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152 LETTERS IN CANADA 1980 contains 'highly interesting psychological facts, together with explanatory observations, in which are laid open some of the most hidden recesses of the human mind: Almost two centuries later Mark Boulby has laid open, critically, sensitively, and drawing on his fund of knowledge of a host of major and minor figures of the German Enlightenment and periods beyond, the recesses of the mind, life, and times of Karl Philipp Moritz, which had hitherto been regrettably hidden from all but a few specialists in the English-speaking world. This monograph is a 'must' for all scholars working in the field of eighteenth- and early nineteenthcentury European studies. The publisher is to be congratulated on matching the taut elegance of Boulby's arrangement and style with equally elegant design and printing; the only fault I could find was the omission of two of Boulby's own articles from the 'Select Bibliography: which in turn leaves at least two footnotes (ch 1, n 15, and ch 3, n 12) dangling and incomplete. (ANTHONY w. RILEY) Marketa Goetz-Stankiewicz. The Silenced Theatre: Czech Playwrights without aStage University of Toronto Press 1979· 319. $25.00 N.N. Shneidman. Soviet Literature in the 19705: Artistic Diversity and Ideological Conformity University of Toronto Press 1979. 128. $15.00 Scholars who study Soviet or East European literature are often faced with a unique kind of problem: political and ideological censorship prevents the official appearance of certain themes, styles, or individual authors, so that the literary and critical works which are published comprise a narrowed field, often excluding many of the issues most relevant for the society. In recent years the possibilities of foreign publication in the original and in translation and of samizda! (selfpublication through typed manuscripts), even in regularly numbered editions such as Czechoslovakia's Edice pet/ice (Padlock Press), have enabled writers who are blacklisted or forced into emigration to continue their serious artistic endeavours without censorship and to reach both an international audience and their own countrymen. The stature of this 'unofficial' literature is nowhere greater than in Czechoslovakia, where the Soviet invasion of 1968 and the subsequent 'normalization' of politics and culture resulted in the blacklisting ofall writers who had lent support to Dub~ek's 'socialism with a human face' and who refused to recant. This ultimately resulted in the official non-existence of an entire generation of the nation's writers, including the three major novelists Milan Kundera, Ludvik Vaculik, and Josef Skvorecky, as well as virtually all of the important dramatists of the 1960s. Thus, Marketa Goetz-Stankiewicz's The Silenced Theatre is likely to remain for the foreseeable future the authoritative work on Czech theatre of the last two decades. A study of this highly creative period would clearly be impossible inside today's 'normalized' Czechoslovakia, and, in fact, the plays of the 1970S have never been officially published or performed in their home country. Even the gathering of the texts themselves was invaluable. In addition, the author has succeeded in smoothly incorporating accurate and concise descriptions of the structure , plot, and mise en scene of nearly fifty plays without slowing the book's lively and engaging intellectual pace. Goetz-Stankiewicz's purpose may be seen as twofold: first, to represent accurately and completely the evolution to date ofCzechoslovakia's major contemporary playwrights (Vaclav Havel, Ivan Klima, Pavel Kohout, Josef Topol, and Ladislav Smocek) and to discuss as well the most significant plays o(a dozen other dramatists; secondly, to place this body of drama in its historical context with respect both to Czech literature and to theatre in the West. The cornerstone for this latter consideration is the literature of the absurd. Thus, in the opening chapters the author discusses the legacy of two great Prague writers born in the same year, Franz Kafka and Jaroslav Ha§ek (author of Good Soldier Svejk), as well as the impact made in Czechoslovakia by such Western absurdists as Ionesco, Beckett, Genet, Pinter, and Albee. This framework allows consideration not only of similarities in style and structure but of interrelated themes: the alienation of the individual, the world's increasing automatism and amorality, the devaluation and destruction of...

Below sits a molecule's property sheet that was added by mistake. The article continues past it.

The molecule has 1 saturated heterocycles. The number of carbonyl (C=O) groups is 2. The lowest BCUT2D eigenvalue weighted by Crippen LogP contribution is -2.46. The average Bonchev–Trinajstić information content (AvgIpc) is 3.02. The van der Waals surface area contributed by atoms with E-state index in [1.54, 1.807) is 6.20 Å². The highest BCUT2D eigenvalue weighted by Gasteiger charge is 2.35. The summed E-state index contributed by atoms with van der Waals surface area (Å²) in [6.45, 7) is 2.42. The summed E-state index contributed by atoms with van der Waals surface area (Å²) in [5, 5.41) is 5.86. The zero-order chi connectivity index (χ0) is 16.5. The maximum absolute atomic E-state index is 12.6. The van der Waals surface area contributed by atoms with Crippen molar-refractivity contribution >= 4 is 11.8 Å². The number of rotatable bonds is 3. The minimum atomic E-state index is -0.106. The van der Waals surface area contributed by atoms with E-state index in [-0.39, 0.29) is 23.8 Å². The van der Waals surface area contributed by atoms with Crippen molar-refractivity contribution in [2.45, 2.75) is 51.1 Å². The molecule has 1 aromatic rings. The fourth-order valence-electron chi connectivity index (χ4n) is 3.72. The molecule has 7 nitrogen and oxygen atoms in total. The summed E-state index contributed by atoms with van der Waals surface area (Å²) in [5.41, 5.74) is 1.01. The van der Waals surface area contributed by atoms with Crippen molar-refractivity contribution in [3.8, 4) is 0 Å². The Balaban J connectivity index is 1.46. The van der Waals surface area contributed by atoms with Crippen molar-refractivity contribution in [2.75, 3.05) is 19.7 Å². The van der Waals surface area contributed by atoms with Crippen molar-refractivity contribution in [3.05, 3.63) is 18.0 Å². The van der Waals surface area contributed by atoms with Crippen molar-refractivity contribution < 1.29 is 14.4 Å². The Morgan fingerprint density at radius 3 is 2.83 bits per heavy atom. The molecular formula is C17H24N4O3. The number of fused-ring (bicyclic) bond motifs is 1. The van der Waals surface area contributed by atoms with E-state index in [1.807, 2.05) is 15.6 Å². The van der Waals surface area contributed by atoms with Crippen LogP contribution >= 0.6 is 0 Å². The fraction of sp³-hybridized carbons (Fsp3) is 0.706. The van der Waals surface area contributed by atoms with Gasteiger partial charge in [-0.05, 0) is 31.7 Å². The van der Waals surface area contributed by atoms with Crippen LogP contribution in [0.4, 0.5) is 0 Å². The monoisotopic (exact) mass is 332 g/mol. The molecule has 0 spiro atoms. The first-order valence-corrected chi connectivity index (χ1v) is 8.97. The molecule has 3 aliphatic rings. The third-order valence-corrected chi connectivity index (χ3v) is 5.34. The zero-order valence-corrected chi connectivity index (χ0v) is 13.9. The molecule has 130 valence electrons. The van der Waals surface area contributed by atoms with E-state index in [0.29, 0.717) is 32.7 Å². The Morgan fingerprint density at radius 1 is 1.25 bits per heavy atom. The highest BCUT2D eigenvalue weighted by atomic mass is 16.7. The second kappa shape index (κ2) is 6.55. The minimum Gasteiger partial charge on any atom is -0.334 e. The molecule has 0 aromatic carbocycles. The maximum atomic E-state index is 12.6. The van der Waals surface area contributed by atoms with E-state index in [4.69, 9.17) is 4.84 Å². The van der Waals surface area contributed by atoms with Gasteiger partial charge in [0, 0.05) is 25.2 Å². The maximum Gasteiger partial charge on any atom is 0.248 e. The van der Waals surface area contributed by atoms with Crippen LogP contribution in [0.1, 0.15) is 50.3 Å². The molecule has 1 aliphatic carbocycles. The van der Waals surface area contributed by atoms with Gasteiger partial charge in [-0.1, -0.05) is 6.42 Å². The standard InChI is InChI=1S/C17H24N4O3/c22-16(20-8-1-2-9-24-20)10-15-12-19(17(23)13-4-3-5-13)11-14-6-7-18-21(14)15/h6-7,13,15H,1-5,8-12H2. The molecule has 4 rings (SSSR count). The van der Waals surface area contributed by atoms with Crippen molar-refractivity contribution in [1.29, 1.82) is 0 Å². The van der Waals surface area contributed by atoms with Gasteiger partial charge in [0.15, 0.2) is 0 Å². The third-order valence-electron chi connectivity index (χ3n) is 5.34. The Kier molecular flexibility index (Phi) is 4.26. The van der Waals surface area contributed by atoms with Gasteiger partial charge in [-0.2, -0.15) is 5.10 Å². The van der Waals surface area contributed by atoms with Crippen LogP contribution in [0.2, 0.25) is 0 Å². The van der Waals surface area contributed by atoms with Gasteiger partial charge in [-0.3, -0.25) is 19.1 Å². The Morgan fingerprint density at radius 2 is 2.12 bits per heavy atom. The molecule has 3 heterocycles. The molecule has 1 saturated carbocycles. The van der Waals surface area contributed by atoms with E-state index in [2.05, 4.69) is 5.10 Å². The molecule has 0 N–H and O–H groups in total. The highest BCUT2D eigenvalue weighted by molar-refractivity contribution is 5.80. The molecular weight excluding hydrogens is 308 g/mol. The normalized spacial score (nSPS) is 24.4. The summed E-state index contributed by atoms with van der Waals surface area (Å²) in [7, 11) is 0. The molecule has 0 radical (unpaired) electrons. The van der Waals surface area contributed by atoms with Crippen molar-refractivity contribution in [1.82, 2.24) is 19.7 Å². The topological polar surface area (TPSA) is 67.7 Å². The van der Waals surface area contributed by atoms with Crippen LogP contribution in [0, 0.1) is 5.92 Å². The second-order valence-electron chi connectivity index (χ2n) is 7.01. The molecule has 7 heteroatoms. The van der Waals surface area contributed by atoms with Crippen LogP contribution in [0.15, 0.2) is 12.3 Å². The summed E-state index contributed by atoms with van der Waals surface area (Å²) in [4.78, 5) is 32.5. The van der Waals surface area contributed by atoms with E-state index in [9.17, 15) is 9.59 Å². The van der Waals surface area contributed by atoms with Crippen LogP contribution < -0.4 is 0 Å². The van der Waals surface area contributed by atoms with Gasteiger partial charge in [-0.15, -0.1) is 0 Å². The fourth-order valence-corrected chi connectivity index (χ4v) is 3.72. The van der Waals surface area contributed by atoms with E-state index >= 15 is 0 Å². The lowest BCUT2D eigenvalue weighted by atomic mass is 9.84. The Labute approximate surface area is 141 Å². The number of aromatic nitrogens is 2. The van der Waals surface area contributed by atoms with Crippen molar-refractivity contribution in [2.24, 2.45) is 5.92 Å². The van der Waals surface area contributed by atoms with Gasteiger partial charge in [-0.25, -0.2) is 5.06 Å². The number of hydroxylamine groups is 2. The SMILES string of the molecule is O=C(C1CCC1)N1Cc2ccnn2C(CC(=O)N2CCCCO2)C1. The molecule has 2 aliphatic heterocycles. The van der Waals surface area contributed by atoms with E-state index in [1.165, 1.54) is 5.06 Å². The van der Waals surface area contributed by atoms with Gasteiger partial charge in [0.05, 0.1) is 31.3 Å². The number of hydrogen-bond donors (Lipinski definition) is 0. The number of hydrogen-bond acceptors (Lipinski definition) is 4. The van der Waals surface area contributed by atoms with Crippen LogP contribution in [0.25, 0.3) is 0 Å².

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pp. 152-154
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